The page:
The U.S. Supreme Court D.C. v. Heller decision now makes it clear to all — the Second Amendment affirms an individual right to own firearms for the purpose of self-defense. Even though the Court’s opinion leaves room for laws regulating guns in schools and government buildings, as well as restricting “dangerous and unusual weapons,” these exceptions should be considered just that — exceptions. The opinion devotes only three pages to them, toward the end of a lengthy discourse on the historical basis for the individual right interpretation.
’s deepest affirmation is that it invokes the natural right of self-defense in support of the constitutional right to have firearms. Writing for the majority, Justice Scalia cites the historical evidence that the founders intended protection of an individual, not a collective right. He quotes founding-era legal scholar St. George Tucker’s version of Blackstone’s Commentaries
: “The right to self-defence is the first law of nature: in most governments it has been the study of rulers to confine the right within the narrowest limits possible.”
The rulers of big cities in 21st-century America, not to mention assorted despots around the world, have long sought to confine the right within the narrowest limits possible. Those limits have just been greatly relaxed, and it’s only a matter of time before they are pushed back to a level far more in keeping with the view of the Founders.
That’s not to say, as Chicago’s Mayor Daley seems to, that courts will tolerate the misuse of firearms. As Justice Scalia tells us, the judiciary and commentators have historically recognized that some could misinterpret the Second Amendment as allowing regular citizens to commit violent crimes with their guns. They have never allowed that misconception any legitimacy. From a political standpoint, it is folly to think the American public would adopt laws inviting regular citizens to commit violent crimes with their guns. From a criminological standpoint, it is well-known that good people don’t suddenly become violent criminals when they become firearm owners.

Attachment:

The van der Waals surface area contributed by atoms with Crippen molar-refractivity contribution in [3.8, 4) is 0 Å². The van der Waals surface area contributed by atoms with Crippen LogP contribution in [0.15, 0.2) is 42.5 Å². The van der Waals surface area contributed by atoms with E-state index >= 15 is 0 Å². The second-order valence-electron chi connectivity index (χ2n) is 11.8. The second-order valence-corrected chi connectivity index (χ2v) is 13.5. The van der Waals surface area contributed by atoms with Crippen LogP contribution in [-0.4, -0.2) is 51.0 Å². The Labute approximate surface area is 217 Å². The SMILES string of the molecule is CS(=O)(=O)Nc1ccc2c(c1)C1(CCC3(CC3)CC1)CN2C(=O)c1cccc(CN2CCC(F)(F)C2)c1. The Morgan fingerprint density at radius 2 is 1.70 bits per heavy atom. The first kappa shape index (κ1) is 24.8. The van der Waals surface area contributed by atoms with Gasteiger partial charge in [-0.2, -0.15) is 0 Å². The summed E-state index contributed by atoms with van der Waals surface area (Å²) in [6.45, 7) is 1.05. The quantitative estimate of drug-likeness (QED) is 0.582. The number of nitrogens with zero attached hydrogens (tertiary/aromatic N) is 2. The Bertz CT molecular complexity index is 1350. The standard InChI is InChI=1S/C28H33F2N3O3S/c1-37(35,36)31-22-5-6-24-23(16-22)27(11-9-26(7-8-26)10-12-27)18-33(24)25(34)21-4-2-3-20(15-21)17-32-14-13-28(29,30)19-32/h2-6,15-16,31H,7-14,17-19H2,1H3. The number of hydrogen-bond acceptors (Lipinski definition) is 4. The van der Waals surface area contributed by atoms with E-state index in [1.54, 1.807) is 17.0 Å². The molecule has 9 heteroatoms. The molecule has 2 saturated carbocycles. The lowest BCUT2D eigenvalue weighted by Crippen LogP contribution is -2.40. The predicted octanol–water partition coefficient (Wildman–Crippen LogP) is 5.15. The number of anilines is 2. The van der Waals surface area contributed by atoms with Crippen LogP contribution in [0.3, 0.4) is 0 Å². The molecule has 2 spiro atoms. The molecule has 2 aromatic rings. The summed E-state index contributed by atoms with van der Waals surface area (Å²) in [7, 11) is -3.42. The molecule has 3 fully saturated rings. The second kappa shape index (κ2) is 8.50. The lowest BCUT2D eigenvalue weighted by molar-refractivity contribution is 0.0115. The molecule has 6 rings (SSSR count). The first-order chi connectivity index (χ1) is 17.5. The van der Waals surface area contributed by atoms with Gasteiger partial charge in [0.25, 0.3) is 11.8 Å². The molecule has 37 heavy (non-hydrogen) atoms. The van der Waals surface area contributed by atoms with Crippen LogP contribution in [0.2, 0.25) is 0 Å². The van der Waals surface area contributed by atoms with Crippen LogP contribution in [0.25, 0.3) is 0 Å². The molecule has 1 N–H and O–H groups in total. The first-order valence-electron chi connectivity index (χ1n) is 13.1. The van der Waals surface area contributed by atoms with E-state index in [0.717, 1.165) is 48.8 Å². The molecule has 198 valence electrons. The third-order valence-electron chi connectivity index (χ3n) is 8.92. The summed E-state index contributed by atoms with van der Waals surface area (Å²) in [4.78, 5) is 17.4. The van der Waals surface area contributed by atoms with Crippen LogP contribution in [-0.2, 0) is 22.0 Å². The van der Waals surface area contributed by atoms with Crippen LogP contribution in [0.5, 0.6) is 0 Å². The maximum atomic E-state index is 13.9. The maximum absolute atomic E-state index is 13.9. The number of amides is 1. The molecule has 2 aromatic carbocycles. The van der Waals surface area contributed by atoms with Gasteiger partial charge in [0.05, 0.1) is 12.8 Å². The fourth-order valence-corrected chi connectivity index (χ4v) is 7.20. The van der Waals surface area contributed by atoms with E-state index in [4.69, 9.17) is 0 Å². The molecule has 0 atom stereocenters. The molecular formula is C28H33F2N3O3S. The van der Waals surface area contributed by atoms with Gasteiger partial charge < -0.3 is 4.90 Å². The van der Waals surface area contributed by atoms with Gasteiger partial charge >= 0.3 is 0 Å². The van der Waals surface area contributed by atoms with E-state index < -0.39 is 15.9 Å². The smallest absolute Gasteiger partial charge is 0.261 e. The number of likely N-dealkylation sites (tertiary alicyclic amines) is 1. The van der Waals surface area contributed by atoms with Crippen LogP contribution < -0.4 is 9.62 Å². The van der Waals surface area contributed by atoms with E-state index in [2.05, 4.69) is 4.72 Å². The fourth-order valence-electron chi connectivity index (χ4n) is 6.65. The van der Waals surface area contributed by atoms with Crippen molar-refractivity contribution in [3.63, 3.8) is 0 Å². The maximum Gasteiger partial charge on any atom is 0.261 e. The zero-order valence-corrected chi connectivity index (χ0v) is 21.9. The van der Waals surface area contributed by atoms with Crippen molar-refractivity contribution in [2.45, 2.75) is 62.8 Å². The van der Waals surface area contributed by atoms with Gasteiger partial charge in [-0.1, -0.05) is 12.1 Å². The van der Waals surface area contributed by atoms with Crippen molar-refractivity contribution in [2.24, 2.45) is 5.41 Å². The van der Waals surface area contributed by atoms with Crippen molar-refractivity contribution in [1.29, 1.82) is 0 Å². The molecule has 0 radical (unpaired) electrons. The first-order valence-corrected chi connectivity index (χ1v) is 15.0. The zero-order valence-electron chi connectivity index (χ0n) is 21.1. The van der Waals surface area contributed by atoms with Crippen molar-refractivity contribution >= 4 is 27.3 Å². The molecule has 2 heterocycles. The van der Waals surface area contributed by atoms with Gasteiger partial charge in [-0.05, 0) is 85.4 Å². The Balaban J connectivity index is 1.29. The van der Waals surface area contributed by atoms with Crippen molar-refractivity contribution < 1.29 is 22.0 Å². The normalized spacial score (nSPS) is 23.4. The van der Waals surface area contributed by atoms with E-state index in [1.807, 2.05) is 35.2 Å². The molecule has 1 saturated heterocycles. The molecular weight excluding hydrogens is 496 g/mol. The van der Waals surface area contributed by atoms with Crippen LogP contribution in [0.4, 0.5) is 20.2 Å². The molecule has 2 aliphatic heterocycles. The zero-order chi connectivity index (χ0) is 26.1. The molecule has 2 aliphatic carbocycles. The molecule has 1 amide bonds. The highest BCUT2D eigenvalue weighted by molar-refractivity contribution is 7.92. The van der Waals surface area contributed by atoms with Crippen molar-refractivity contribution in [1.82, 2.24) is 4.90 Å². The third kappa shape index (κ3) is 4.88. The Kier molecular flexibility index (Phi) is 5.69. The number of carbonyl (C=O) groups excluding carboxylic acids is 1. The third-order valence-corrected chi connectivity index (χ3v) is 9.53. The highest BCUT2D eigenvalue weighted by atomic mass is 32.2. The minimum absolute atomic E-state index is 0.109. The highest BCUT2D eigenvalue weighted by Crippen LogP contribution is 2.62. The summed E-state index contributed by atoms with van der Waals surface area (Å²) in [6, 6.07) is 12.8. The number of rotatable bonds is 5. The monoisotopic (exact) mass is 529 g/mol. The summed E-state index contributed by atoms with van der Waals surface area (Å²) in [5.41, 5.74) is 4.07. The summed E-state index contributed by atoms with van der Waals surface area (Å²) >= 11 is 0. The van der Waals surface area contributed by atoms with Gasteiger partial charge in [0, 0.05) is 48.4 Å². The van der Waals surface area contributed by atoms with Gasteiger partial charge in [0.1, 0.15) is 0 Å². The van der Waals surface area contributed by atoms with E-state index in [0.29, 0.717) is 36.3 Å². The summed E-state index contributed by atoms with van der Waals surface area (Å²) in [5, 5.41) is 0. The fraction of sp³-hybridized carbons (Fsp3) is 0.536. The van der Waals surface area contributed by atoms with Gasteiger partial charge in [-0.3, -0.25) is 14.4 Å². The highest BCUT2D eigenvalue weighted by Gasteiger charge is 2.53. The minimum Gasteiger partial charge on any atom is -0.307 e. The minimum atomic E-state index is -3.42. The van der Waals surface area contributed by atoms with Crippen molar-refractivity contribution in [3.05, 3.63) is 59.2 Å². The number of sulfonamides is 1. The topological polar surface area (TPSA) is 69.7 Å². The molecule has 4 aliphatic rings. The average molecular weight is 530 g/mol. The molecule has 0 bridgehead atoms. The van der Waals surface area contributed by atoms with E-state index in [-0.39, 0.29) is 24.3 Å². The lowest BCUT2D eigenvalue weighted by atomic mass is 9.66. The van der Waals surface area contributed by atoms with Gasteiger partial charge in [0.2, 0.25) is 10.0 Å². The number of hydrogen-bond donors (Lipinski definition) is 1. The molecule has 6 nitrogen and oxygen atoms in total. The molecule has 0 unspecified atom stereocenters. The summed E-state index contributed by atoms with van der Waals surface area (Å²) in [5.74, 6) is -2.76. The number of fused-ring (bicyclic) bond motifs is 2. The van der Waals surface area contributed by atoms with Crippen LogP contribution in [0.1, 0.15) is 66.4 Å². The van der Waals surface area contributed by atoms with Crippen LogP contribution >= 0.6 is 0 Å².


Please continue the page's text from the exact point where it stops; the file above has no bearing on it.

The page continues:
Liberals predictably are leveling charges of judicial activism at the Court. University of California-Irvine Law School dean Erwin Chemerinsky complains, “The majority followed prevailing conservative political philosophy and found that the 2nd Amendment bestows on individuals a right to have guns.” The Court is doubtless guilty as charged of following a conservative political philosophy. What Chemerinsky does not mention is that an individual right was the common understanding of courts, learned writers, and (pardon the expression) the people themselves for most of our nation’s history. Only now has the Supreme Court addressed the specific question of whether that understanding is the law of the land. Such delays in the resolution of important constitutional matters are not unusual, as Scalia points out on page 53 of the opinion.
So the prevailing conservative political philosophy decried by Chemerinsky is really the founding political philosophy, unearthed by the Roberts court from a premature Progressive-era grave and now enshrined as the law. And by the way, the court didn’t find that the Second Amendment bestows a right to have guns, as Chemerinsky writes. The Court found that this right was pre-existing, a right that had been there all along. The Second Amendment simply declares that it “shall not be infringed.”
Many questions remain. Does the Heller decision apply to the states and lower levels of government? Exactly what kinds of firearms are protected? (although the court guides us here with “the American people have considered the handgun to be the quintessential self-defense weapon.”) New legal challenges will now be fought at the local level, the rules of engagement drastically changed. The Illinois State Rifle Association and the National Rifle Association are already challenging Chicago’s D.C.-like handgun ban. And within a day of the decision, Chicago suburb Wilmette suspended enforcement of its handgun ban.
This historic decision for gun owners’ rights should also be considered in its broader political context. It can be seen as one element of a gathering political movement toward recognition of self-defense as a fundamental human right. A current Gallup poll shows 73 percent of the American public believes the Second Amendment guarantees the right of Americans to own guns. They have confirmed that belief over the last 21 years by passing state laws across the country allowing the right to carry firearms for personal protection. Now only two states remain without such laws.
The importance of the natural right of self-defense is confirmed by human experience reaching far back in history, centuries before the Founding of our republic. The Progressive ethic is once again on the rise. That world view has little patience with the constraints of the constitution. It is therefore refreshing now to see the Supreme Court’s clarity in affirming that right.
– Timothy Wheeler, M.D., is director of Doctors for Responsible Gun Ownership, a project of the Claremont Institute.